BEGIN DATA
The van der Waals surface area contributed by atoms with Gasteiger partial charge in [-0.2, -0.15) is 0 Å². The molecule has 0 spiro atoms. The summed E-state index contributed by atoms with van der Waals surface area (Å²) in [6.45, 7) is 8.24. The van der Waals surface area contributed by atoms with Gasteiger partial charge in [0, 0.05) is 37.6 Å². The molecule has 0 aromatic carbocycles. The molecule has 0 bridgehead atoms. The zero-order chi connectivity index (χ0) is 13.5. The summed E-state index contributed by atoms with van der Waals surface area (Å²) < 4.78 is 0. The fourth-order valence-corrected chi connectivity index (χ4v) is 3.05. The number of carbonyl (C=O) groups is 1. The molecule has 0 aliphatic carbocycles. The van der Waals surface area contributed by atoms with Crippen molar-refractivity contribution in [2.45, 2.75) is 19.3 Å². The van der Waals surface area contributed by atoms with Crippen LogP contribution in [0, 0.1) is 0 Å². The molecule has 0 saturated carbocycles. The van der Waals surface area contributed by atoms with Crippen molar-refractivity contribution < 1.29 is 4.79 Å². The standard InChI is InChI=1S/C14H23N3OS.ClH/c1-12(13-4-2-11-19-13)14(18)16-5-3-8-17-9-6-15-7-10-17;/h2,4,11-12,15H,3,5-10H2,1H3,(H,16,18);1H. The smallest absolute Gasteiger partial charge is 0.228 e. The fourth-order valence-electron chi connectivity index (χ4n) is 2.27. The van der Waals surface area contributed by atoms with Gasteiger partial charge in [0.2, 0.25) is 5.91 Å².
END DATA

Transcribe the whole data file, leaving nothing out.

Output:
The van der Waals surface area contributed by atoms with Gasteiger partial charge in [-0.2, -0.15) is 0 Å². The molecule has 0 spiro atoms. The summed E-state index contributed by atoms with van der Waals surface area (Å²) in [6.45, 7) is 8.24. The van der Waals surface area contributed by atoms with Gasteiger partial charge in [0, 0.05) is 37.6 Å². The molecule has 0 aromatic carbocycles. The molecule has 0 bridgehead atoms. The zero-order chi connectivity index (χ0) is 13.5. The summed E-state index contributed by atoms with van der Waals surface area (Å²) < 4.78 is 0. The fourth-order valence-corrected chi connectivity index (χ4v) is 3.05. The number of carbonyl (C=O) groups is 1. The molecule has 0 aliphatic carbocycles. The van der Waals surface area contributed by atoms with Crippen molar-refractivity contribution in [2.45, 2.75) is 19.3 Å². The van der Waals surface area contributed by atoms with Crippen LogP contribution in [0, 0.1) is 0 Å². The molecule has 0 saturated carbocycles. The van der Waals surface area contributed by atoms with Crippen molar-refractivity contribution < 1.29 is 4.79 Å². The standard InChI is InChI=1S/C14H23N3OS.ClH/c1-12(13-4-2-11-19-13)14(18)16-5-3-8-17-9-6-15-7-10-17;/h2,4,11-12,15H,3,5-10H2,1H3,(H,16,18);1H. The smallest absolute Gasteiger partial charge is 0.228 e. The fourth-order valence-electron chi connectivity index (χ4n) is 2.27. The van der Waals surface area contributed by atoms with Gasteiger partial charge in [0.2, 0.25) is 5.91 Å².